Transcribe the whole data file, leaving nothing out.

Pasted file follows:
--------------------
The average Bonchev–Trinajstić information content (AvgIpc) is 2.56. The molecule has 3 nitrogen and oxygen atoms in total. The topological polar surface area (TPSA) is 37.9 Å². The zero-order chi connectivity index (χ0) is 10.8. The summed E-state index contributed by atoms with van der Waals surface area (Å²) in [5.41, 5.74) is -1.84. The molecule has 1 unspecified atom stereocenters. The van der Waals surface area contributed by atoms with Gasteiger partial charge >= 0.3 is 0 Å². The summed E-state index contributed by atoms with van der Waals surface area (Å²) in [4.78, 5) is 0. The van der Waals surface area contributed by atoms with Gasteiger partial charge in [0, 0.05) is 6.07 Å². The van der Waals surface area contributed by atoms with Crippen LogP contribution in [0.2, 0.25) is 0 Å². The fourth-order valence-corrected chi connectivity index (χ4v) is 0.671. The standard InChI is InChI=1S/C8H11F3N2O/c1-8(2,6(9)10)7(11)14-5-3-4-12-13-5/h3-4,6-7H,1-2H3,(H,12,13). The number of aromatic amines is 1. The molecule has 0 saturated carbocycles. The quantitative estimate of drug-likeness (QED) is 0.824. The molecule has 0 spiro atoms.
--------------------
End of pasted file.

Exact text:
The average Bonchev–Trinajstić information content (AvgIpc) is 2.56. The molecule has 3 nitrogen and oxygen atoms in total. The topological polar surface area (TPSA) is 37.9 Å². The zero-order chi connectivity index (χ0) is 10.8. The summed E-state index contributed by atoms with van der Waals surface area (Å²) in [5.41, 5.74) is -1.84. The molecule has 1 unspecified atom stereocenters. The van der Waals surface area contributed by atoms with Gasteiger partial charge >= 0.3 is 0 Å². The summed E-state index contributed by atoms with van der Waals surface area (Å²) in [4.78, 5) is 0. The van der Waals surface area contributed by atoms with Gasteiger partial charge in [0, 0.05) is 6.07 Å². The van der Waals surface area contributed by atoms with Crippen LogP contribution in [0.2, 0.25) is 0 Å². The fourth-order valence-corrected chi connectivity index (χ4v) is 0.671. The standard InChI is InChI=1S/C8H11F3N2O/c1-8(2,6(9)10)7(11)14-5-3-4-12-13-5/h3-4,6-7H,1-2H3,(H,12,13). The number of aromatic amines is 1. The molecule has 0 saturated carbocycles. The quantitative estimate of drug-likeness (QED) is 0.824. The molecule has 0 spiro atoms.